"There's a lot of promises, and you hear their vision and it sounds great and you're all-in," said Amanda Kamekona, who joined the Pride this season after playing the past two seasons with the Diamonds/Comets. "And then when you actually have to go through it, it doesn't really pan out the way it was portrayed to you at the beginning of summer. Going through even two seasons of that was kind of rough."
Not to mention the emotional toll of feeling responsible for a franchise.
"We felt like orphans," Quiocho said. "We finally got a home [in North Carolina]; we wanted them to keep us. We wanted them to believe in the league."
Wins and losses had little to do with their fate. Ownership groups in Tennessee, North Carolina and New Jersey that lasted a combined total of two seasons were not healthy enough to succeed or fail based on results. It wouldn't have mattered if any of those teams had an Osterman. It did matter, at least to those going through it, that each team had Quiocho.
People tend not to just meet Quiocho and move on. They stick. All Osterman knew about her when the two squared off for the first time in 2010 was that the rookie had a reputation as a power hitter and wore the No. 8 jersey that had belonged to the pitcher when she led Rockford to the title the previous season. Now there isn't a week that goes by in the offseason when they don't talk at least once, and usually more often than that.
"She's genuine about how she approaches life, and it's infectious," Osterman said. "You can't help but smile and kind of adopt the same philosophy when you're around her."
Kamekona likewise didn't know Quiocho until the two played together the past two summers. Now she relies on Quiocho for more than guitar and ukulele work on Kamekona's playlist. The head coach at Division II Brevard College in North Carolina, Kamekona hired her former teammate to be her assistant coach beginning this fall.
"She kind of is that person that is the glue to the team," Kamekona said. "She's very talented on the field. She can hit; she plays great defense. But I think one of the things people take for granted as far as what makes a team very successful is the team chemistry. Q brings a lot of intangibles, whether it's keeping you relaxed before a game or just making you feel comfortable on our road trips. I think my favorite time is when we take the bus everywhere; Q brings her ukulele and just sings. We just kind of hang out and bond. She's not afraid to be herself."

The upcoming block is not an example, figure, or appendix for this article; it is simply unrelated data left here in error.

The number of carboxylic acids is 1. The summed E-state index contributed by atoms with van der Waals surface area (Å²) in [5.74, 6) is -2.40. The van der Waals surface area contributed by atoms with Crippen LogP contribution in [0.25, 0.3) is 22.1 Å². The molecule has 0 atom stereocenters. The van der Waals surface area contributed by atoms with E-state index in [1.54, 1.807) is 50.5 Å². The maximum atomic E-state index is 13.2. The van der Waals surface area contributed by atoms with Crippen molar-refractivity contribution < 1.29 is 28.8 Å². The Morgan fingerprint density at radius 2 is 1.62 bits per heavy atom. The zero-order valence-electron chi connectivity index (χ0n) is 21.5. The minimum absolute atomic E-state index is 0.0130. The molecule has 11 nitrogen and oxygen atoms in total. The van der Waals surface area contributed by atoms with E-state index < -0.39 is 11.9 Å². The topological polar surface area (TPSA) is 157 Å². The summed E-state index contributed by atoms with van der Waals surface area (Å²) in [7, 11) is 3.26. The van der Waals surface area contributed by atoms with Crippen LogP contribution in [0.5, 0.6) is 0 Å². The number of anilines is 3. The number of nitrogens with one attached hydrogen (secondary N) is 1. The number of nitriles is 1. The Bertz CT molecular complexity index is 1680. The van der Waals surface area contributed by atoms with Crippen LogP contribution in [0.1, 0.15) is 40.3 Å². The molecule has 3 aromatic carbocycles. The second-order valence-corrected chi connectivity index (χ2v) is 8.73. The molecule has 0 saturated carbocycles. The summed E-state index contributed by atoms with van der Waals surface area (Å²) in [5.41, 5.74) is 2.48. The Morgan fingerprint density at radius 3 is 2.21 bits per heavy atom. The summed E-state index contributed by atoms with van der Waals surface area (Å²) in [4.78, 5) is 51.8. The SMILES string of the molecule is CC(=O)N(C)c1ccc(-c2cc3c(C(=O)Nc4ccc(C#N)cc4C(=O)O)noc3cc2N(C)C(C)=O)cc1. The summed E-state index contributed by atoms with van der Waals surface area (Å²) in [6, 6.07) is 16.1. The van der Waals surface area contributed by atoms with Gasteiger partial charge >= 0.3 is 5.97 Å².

The Comets became the Rebellion over the winter and relocated, one more time, to Washington, Pennsylvania, where they share a stadium and ownership with the Washington Wild Things baseball team of the independent Frontier League. For all her optimism and all the pleasure she still derived from softball, Quiocho wasn't sure she was ready to deal with a fifth season of change. When the Rebellion reached out to her, she told them she was skeptical about committing, that she had heard the sales pitch too many times about why this time would be different.
"She was very good at always putting a spin on it -- that it's not that big a deal, that they still get to play softball," Osterman said. "And it's great and it's good to have that positivity, but at the same time you don't want them to worry about what bus they're taking on an eight-hour trip, or if they have rental cars, or what they're having to do when they get to certain towns and it being kind of up in the air instead of solidified."
New owner Stuart Williams, who has vastly more experience running a professional sports team on a limited budget than his predecessors, continued to recruit her. She was needed. She no longer breaks out the Beyonce-inspired dance routines that made her a cult favorite early in her career, at least not with the same regularity, but she remains the kind of figure who connects with fans, in addition to still connecting with her share of pitches.
A few days before players were to report, she relented. Skepticism is not her strong suit.
"He proved me wrong," Quiocho said of Williams. "Everything was taken care of. This is our best season so far with an owner who has come through with promises and who has taken care of us beyond what I thought was possible for this league."
That hope springs eternal is essentially the operating principle of NPF. Hope has certainly been in greater and more reliable supply than revenue. Maybe the early positive returns will prove true. Maybe the Rebellion will make it work. What the league could be remains the motivation for many in the present.
"I think that's why I came back for a second season, third season, fourth season, and now I'm here again," Quiocho said.
And it's why she has the blessing of her new boss at Brevard College to come back again next summer.
"With her saying that, I'm looking forward to another year, if asked back," Quiocho said. "If not, it's not going to be the biggest heartbreak. Maybe it's time to hang them up. But I'm just going to keep going until someone says no or my body says no, either one."
She has earned the right to invite herself back. She is the face of a franchise the league has struggled to keep but cannot survive without. And still it remains a smiling face.